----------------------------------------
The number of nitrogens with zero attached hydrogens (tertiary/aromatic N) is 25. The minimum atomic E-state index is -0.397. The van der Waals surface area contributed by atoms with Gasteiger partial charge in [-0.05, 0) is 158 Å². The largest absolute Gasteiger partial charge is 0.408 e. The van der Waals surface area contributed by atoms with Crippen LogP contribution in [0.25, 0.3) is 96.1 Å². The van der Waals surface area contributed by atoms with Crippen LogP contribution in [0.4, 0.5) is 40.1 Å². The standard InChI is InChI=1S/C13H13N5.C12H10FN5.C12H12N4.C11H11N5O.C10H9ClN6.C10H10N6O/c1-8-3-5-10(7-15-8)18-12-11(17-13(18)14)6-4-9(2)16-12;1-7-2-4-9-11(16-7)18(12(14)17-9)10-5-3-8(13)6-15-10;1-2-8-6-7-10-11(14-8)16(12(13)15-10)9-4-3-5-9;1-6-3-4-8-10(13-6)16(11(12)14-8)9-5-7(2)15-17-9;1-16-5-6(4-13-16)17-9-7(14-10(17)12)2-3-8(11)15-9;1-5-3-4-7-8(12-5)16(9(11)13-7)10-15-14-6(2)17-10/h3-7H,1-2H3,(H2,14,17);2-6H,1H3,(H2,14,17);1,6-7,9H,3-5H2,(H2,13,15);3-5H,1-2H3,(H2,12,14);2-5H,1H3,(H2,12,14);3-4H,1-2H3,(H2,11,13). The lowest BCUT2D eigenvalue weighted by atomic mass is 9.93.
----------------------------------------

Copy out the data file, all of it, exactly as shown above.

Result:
The number of nitrogens with zero attached hydrogens (tertiary/aromatic N) is 25. The minimum atomic E-state index is -0.397. The van der Waals surface area contributed by atoms with Gasteiger partial charge in [-0.05, 0) is 158 Å². The largest absolute Gasteiger partial charge is 0.408 e. The van der Waals surface area contributed by atoms with Crippen LogP contribution in [0.25, 0.3) is 96.1 Å². The van der Waals surface area contributed by atoms with Crippen LogP contribution in [0.4, 0.5) is 40.1 Å². The standard InChI is InChI=1S/C13H13N5.C12H10FN5.C12H12N4.C11H11N5O.C10H9ClN6.C10H10N6O/c1-8-3-5-10(7-15-8)18-12-11(17-13(18)14)6-4-9(2)16-12;1-7-2-4-9-11(16-7)18(12(14)17-9)10-5-3-8(13)6-15-10;1-2-8-6-7-10-11(14-8)16(12(13)15-10)9-4-3-5-9;1-6-3-4-8-10(13-6)16(11(12)14-8)9-5-7(2)15-17-9;1-16-5-6(4-13-16)17-9-7(14-10(17)12)2-3-8(11)15-9;1-5-3-4-7-8(12-5)16(9(11)13-7)10-15-14-6(2)17-10/h3-7H,1-2H3,(H2,14,17);2-6H,1H3,(H2,14,17);1,6-7,9H,3-5H2,(H2,13,15);3-5H,1-2H3,(H2,12,14);2-5H,1H3,(H2,12,14);3-4H,1-2H3,(H2,11,13). The lowest BCUT2D eigenvalue weighted by atomic mass is 9.93.